We performed a multistage genome-wide association study of melanoma. In a discovery cohort of 1804 melanoma cases and 1026 controls, we identified loci at chromosomes 15q13.1 (HERC2/OCA2 region) and 16q24.3 (MC1R) regions that reached genome-wide significance within this study and also found strong evidence for genetic effects on susceptibility to melanoma from markers on chromosome 9p21.3 in the p16/ARF region and on chromosome 1q21.3 (ARNT/LASS2/ANXA9 region). The most significant single-nucleotide polymorphisms (SNPs) in the 15q13.1 locus (rs1129038 and rs12913832) lie within a genomic region that has profound effects on eye and skin color; notably, 50% of variability in eye color is associated with variation in the SNP rs12913832. Because eye and skin colors vary across European populations, we further evaluated the associations of the significant SNPs after carefully adjusting for European substructure. We also evaluated the top 10 most significant SNPs by using data from three other genome-wide scans. Additional in silico data provided replication of the findings from the most significant region on chromosome 1q21.3 rs7412746 (P = 6 × 10−10). Together, these data identified several candidate genes for additional studies to identify causal variants predisposing to increased risk for developing melanoma.
Soft tissue sarcomas (STS) are heterogeneous mesenchymal tumors with diverse subtypes. STS can be classified into two main categories according to the type of genomic alteration: recurrent translocation driven STS, and non-recurrent translocations. However, little has known about acquired uniparental disomy in STS.
In this study, we analyzed SNP microarray data to determine the frequency and distribution patterns of acquired uniparental disomy (aUPD) in major soft tissue sarcoma (STS) subtypes using CNAG and R softwares.
We identified recurrent aUPD regions specific to alveolar rhabdomyosarcoma with the most frequent at 11p15.4, gastrointestinal stromal tumor at 1p36.11-p35.3, leiomyosarcoma at 17p13.3-p13.1, myxofibrosarcoma at 1p35.1-p34.2 and 16q23.3-q24.1, and pleomorphic liposarcoma at 13q13.2-q13.3 and 13q14.11-q14.2. In contrast, specific recurrent aUPD regions were not identified in dedifferentiated liposarcoma, Ewing sarcoma, myxoid/round cell liposarcoma, and synovial sarcoma. Strikingly total, centromeric and segmental aUPD regions are more frequent in STS that do not exhibit recurrent translocation events.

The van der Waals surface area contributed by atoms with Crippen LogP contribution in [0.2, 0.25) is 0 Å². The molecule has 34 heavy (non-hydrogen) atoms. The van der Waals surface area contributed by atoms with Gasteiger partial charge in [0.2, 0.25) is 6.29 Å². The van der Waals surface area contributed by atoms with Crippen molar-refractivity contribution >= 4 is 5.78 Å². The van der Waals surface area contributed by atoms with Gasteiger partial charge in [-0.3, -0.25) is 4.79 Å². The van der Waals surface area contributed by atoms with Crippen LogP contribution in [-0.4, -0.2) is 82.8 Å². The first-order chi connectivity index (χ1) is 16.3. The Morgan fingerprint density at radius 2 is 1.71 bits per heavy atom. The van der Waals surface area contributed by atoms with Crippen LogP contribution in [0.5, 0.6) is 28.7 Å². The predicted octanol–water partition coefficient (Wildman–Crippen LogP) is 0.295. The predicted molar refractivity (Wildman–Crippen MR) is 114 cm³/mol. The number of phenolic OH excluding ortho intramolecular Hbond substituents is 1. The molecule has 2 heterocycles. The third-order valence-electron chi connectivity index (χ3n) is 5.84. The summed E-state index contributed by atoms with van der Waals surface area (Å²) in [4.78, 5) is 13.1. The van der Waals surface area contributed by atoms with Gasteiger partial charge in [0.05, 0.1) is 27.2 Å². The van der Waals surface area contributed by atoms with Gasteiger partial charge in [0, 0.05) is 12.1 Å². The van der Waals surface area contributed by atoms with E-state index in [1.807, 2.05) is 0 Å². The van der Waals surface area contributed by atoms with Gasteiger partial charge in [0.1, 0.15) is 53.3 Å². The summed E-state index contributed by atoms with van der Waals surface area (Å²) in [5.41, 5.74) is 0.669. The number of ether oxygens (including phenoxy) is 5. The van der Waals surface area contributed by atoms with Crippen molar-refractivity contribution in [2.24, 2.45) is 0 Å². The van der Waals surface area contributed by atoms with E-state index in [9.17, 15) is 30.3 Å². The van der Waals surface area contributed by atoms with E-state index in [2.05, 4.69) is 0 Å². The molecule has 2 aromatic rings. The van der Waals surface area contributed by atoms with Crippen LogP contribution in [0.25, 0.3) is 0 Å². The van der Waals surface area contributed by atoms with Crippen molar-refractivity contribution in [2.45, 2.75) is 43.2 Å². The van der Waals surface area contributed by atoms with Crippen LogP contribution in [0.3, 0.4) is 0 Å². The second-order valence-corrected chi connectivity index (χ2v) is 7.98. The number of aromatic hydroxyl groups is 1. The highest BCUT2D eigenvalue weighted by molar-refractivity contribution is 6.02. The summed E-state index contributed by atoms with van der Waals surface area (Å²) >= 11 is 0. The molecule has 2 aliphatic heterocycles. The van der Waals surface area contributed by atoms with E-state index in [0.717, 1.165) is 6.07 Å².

Our study yields a detailed map of aUPD across 9 diverse STS subtypes and suggests the potential location of several novel tumor suppressor genes and oncogenes.
Acquired uniparental disomy; Soft tissue sarcoma and whole-genome
Tumor size at diagnosis (TSD) indirectly reflects tumor growth rate. The relationship between TSD and smoking is poorly understood. The aim of the study was to determine the relationship between smoking and TSD. We reviewed 1712 newly diagnosed and previously untreated non-small cell lung cancer (NSCLC) patients’ electronic medical records and collected tumor characteristics. Demographic and epidemiologic characteristics were derived from questionnaires administered during personal interviews. Univariate and multivariate linear regression models were used to evaluate the relationship between TSD and smoking controlling for demographic and clinical factors. We also investigated the relationship between the rs1051730 SNP in an intron of the CHRNA3 gene (the polymorphism most significantly associated with lung cancer risk and smoking behavior) and TSD. We found a strong dose dependent relationship between TSD and smoking. Current smokers had largest and never smokers smallest TSD with former smokers having intermediate TSD. In the multivariate linear regression model, smoking status (never, former, and current), histological type (adenocarcinoma vs SqCC), and gender were significant predictors of TSD. Smoking duration and intensity may explain the gender effect in predicting TSD. We found that the variant allele of rs1051730 in CHRNA3 gene was associated with larger TSD of squamous cell carcinoma. In the multivariate linear regression model, both rs1051730 and smoking were significant predictors for the size of squamous carcinomas. We conclude that smoking is positively associated with lung tumor size at the moment of diagnosis.
Lung cancer; tumor size; epidemiologic characteristics; risk factors; CHRNA3